Trump Is Doubling Down On Some Of His Criticized Judicial Nominees — But Not All Of Them

Those renominated include Wendy Vitter, opposed by Democrats for her comments about abortion. Thomas Farr, who never got a final vote when several Republicans broke ranks, was not on the list.

WASHINGTON – President Donald Trump is making a new push on some of the most criticized judicial nominees he selected during his first two years in office, with the White House announcing late Tuesday the renomination of 50 of the president's picks for the federal bench.

However, the Senate returned 73 federal court nominees when the last Congress ended in early January — meaning there are 23 previous nominees that Trump has decided to drop, or hasn't determined what to do with just yet. The omissions include a handful of nominees opposed by Democrats, as well as all of Trump's nominees for federal courts in California — the state's senior senator, Democrat Dianne Feinstein, has been in talks with the White House about reconsidering certain names, two sources familiar with the situation tell BuzzFeed News.

The Senate confirmed a record number of federal judges to lifetime appointments in the first two years of Trump's term. Senate Majority Leader Mitch McConnell — who has an even stronger Republican majority in the Senate following last year's midterm elections — has said judges will continue to be a top priority.

The White House's list of renominations includes Wendy Vitter, the Louisiana district court nominee opposed by Democrats and liberal advocacy groups for her comments about abortion — including directing women to a brochure titled "Abortion Hurts Women" and criticizing Planned Parenthood — as well as her refusal to say if she believed Brown v. Board of Education was correctly decided. (Most of Trump's nominees have declined to comment on whether specific Supreme Court decisions were correct, saying it would not be appropriate.)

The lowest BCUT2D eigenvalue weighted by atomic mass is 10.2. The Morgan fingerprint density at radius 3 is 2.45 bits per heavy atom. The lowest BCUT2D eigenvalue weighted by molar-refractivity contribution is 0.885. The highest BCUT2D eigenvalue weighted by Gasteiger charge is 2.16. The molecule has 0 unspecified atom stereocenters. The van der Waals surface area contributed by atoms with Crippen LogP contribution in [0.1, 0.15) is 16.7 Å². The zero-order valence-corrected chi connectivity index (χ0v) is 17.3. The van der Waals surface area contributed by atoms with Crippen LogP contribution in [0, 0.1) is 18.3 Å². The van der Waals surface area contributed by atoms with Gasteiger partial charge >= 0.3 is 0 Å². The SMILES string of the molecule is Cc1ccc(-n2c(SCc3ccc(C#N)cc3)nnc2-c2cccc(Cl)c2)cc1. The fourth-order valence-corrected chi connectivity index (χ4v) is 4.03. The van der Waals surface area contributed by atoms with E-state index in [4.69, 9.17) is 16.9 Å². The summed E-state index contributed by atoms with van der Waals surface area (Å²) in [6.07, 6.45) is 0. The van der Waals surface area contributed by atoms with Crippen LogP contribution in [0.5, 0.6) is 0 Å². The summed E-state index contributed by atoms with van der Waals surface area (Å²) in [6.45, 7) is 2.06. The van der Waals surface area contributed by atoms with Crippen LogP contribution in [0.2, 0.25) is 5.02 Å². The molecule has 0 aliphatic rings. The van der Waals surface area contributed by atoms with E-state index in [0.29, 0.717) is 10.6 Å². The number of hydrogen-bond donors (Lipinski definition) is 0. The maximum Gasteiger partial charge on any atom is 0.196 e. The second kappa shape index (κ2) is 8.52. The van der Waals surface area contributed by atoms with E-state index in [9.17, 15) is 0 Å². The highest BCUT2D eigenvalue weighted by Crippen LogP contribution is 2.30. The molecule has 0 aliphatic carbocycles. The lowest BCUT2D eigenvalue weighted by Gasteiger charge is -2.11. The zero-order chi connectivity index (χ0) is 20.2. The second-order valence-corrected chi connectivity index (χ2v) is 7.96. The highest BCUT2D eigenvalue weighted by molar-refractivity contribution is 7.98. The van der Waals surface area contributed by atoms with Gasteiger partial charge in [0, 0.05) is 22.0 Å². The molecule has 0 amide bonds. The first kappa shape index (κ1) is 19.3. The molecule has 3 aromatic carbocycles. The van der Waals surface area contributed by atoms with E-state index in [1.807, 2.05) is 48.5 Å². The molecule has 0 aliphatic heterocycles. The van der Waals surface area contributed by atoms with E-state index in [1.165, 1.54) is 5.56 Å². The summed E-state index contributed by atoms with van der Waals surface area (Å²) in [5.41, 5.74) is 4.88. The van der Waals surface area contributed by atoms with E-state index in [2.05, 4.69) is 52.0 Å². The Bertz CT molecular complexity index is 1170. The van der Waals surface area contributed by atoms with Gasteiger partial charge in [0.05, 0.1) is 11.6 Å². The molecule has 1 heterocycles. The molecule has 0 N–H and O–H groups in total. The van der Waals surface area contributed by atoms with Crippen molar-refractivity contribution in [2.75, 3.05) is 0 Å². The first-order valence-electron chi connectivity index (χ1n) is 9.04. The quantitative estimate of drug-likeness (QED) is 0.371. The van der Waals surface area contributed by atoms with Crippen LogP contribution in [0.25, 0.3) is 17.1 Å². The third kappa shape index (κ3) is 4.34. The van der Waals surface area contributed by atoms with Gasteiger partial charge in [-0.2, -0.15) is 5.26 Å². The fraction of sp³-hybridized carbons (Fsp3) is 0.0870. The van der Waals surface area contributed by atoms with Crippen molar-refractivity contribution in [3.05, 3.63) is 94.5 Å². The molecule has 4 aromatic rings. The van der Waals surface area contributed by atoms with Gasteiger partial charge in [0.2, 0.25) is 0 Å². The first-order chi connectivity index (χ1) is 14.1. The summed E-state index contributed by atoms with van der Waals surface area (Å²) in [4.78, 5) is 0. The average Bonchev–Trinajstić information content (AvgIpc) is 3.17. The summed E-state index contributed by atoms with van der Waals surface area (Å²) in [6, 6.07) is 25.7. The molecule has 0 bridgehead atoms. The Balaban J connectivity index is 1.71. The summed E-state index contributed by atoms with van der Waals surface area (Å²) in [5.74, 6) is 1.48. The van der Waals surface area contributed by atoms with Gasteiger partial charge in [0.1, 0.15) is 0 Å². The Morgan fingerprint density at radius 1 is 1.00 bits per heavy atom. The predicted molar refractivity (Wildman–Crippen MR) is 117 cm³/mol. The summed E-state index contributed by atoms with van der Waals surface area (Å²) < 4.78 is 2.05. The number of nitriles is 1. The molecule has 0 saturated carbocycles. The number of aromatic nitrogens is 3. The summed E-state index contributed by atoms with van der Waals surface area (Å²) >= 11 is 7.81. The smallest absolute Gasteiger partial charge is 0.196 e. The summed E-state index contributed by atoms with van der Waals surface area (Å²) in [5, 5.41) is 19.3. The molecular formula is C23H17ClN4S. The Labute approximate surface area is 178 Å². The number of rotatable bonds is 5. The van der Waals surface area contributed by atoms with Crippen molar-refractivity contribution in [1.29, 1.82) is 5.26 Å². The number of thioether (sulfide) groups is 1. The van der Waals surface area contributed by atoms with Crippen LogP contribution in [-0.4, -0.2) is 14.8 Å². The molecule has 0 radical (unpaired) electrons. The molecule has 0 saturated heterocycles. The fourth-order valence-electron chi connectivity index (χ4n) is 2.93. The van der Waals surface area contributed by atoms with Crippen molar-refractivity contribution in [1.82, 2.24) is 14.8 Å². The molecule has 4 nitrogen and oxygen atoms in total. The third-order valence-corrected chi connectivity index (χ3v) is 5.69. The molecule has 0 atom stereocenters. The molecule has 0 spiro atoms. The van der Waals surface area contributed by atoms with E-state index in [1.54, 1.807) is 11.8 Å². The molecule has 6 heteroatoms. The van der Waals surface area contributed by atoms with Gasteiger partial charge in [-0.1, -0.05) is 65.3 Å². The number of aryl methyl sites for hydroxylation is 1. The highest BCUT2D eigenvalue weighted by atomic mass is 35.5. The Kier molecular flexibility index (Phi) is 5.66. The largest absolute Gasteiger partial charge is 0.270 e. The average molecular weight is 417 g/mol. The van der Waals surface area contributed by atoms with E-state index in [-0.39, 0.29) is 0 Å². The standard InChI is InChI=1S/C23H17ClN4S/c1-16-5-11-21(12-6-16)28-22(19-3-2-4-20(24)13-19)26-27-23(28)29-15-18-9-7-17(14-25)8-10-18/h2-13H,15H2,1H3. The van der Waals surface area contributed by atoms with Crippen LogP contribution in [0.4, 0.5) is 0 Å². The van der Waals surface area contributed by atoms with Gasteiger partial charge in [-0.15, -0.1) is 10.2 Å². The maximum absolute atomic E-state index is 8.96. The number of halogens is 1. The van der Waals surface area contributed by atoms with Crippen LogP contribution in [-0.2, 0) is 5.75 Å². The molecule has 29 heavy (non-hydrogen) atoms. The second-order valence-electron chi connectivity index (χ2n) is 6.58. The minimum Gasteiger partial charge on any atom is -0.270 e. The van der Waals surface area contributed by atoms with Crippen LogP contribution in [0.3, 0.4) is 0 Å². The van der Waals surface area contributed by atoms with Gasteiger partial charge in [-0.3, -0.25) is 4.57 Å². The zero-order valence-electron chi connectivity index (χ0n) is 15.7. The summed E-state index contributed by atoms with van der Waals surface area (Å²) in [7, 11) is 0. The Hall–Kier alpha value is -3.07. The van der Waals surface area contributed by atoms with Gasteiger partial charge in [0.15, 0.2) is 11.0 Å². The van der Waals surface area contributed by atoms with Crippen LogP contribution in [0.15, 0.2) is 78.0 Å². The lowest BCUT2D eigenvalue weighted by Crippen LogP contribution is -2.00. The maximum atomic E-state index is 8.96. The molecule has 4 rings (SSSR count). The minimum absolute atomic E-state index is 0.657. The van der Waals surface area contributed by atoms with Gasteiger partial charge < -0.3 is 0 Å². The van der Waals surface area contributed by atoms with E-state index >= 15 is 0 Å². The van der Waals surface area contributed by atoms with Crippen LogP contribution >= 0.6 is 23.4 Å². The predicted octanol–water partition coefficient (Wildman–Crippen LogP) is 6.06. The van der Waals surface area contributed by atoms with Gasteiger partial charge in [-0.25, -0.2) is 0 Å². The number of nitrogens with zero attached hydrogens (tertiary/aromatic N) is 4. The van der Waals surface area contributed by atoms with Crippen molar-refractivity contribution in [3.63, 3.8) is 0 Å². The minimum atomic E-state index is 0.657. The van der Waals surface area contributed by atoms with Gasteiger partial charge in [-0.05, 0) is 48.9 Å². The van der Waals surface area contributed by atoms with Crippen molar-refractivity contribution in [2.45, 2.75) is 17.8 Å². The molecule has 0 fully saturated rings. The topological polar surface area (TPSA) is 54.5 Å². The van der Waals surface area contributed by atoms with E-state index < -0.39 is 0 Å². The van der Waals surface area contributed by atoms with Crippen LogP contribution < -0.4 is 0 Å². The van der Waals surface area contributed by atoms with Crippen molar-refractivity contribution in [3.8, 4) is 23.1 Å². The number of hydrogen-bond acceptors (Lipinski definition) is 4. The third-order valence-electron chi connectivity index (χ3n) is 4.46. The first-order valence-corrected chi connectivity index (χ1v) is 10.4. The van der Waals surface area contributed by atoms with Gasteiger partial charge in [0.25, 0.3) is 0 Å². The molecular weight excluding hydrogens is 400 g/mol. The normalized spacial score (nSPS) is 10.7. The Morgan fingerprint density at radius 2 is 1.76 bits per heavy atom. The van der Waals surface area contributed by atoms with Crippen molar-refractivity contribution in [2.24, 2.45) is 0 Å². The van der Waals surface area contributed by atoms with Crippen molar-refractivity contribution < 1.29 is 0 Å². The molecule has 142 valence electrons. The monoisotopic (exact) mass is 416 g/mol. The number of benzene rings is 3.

Also on Tuesday's list of renominations: DC Circuit nominee Neomi Rao, who faces criticism from the left for columns she wrote in college about race, affirmative action, and date rape; 4th Circuit nominee Allison Rushing — one of Trump's youngest nominees — who fielded questions at her confirmation hearing about her experience and her ties to a group that opposed same-sex marriage; 9th Circuit nominee Eric Miller, who was opposed by Native American groups for his work on tribal issues; Texas district court nominee Matthew Kacsmaryk, whom the liberal advocacy group Alliance for Justice accused of being “fiercely hostile” to LGBT rights; and 6th Circuit nominee Chad Readler, a senior Justice Department official in the Trump administration.

Not on the list are North Carolina district court nominee Thomas Farr, who never got a final vote after a handful of Republican senators broke ranks and said they would oppose him amid scrutiny of his previous work for political campaigns accused of using voter suppression tactics.

Given the Republican opposition, Farr seemed poised to join Trump's other unsuccessful nominees, but the White House has never officially said it planned to drop him altogether. Earlier this month, North Carolina Sen. Thom Tillis told McClatchy that he was still "looking at" whether to advocate for Farr's renomination.